|Event Name||Grant Stevens: Art by Accident|
|Start Date||5 Oct 2017 10:00 am|
|End Date||15 Apr 2018 4:00 pm|
|Duration||192 days and 7 hours|
In Art by Accident Grant Stevens brings moving representations of the natural environment to the accidental art spaces around the museum.
The exhibition brings together two recent moving image works, The Sun and The Sky, together with Waterfalls XXI, a large scale digital print, to explore enduring questions about where and how we find meaning in our everyday lives.
Whether optimistic, nihilistic, or romantic, these works deliberately encourage us to slow down to look, listen, think, and contemplate in more considered ways. Stevens’ works often use digital production processes, and these works all digitally simulate or sample the natural environment in some way to explore the ways that our lived experiences entangle with virtual and imagined realities. The seductive beauty of these works serve to highlight the absence inherent in mediated experience.
Grant Stevens, The Sun, 2016, HD video with sound, 6 min 15 sec, Image courtesy of the artist and Sullivan + Strumpf, Sydney.
In Stevens’ video The Sun (2016), which plays on the outdoor screen, a male narrator describes facts about the Sun while a virtual camera moves slowly towards a digitally animated solar mass. The narration charts the lifecycle of the Sun, from its formation through to its eventual destruction. As this narration develops, the virtual camera gradually approaches the animated Sun, progressively consuming more of the screen. Borrowing from the formal language of nature documentaries, The Sun deliberately mixes awe and wonderment with hopelessness and nihilism. In this way, The Sun is as much about the logic of quantum physics, as the enduring human need to meditate on existential questions of life, death, and the paradox of our seemingly central but insignificant place in the universe.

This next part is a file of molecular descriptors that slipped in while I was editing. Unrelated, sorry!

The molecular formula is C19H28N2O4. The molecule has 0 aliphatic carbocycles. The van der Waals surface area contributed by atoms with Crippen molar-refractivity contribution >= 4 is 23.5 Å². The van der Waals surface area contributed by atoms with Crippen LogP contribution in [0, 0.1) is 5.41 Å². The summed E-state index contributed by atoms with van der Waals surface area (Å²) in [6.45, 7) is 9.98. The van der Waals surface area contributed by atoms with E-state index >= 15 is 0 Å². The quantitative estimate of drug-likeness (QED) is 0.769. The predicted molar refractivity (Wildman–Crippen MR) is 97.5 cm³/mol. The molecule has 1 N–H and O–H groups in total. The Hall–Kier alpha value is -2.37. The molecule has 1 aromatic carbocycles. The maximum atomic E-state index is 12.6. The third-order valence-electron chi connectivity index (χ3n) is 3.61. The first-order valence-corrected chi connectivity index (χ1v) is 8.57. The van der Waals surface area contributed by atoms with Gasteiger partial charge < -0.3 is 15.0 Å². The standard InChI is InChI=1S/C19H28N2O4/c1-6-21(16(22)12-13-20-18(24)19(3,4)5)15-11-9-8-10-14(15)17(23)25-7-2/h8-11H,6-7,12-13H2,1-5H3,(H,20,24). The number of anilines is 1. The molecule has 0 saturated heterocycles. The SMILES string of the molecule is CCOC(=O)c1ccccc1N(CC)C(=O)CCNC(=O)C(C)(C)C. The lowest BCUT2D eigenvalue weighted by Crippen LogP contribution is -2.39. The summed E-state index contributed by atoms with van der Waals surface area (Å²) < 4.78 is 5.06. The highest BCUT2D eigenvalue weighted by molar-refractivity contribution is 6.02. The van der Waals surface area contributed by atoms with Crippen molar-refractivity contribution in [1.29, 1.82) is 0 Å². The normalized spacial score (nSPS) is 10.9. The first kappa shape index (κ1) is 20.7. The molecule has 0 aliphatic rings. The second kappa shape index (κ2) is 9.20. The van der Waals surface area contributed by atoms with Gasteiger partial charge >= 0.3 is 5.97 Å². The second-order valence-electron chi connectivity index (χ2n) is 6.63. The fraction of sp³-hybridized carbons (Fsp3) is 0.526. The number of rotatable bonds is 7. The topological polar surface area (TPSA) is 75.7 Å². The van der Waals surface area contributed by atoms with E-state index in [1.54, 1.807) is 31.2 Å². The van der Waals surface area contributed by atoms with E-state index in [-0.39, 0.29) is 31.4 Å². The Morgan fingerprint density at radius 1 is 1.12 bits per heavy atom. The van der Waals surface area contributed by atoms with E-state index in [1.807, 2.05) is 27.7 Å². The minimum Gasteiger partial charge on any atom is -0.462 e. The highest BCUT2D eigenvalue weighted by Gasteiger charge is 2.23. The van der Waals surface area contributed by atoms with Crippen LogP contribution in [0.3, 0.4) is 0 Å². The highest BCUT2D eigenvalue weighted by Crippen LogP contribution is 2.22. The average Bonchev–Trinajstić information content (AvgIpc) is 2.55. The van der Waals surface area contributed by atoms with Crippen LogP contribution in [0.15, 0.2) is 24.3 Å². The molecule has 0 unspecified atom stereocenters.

Inside MAMA, Stevens’ mutli-channel video, Sky (2016), plays across the screens in the museum foyer. In this work, a virtual camera floats across a panorama of endlessly generating digital clouds. Created with a single photograph as its starting point, Sky explores the possibilities for the proliferation of the digital image, while also seeking to evoke a sense of quietude and contemplation. Sky’s panorama is deliberately without progression or climax. Instead, as a counterpoint to our ‘culture of distraction’, it offers a kind of meditation on the perpetual present; an ever-changing, yet consistent experience of the present moment.
Grant Stevens, The Waterfalls XXI, 2017, digital print on vinyl, Image courtesy of the artist and Sullivan + Strumpf, Sydney.
Grant Stevens is an Australian artist based in Sydney. Working predominantly with moving image, text, photography, and sound, his works often merge the personal with the everyday to explore the emotional vacillations and quests for meaning that plague the 21st Century self. Stevens has exhibited regularly since the early 2000s, with numerous solo in Australia, New Zealand, and the United States, as well as many group shows at public museums and contemporary art spaces nationally and internationally. Stevens is also Deputy Head of School (Art) at UNSW Art & Design, and is represented by Sullivan + Strumpf, Sydney.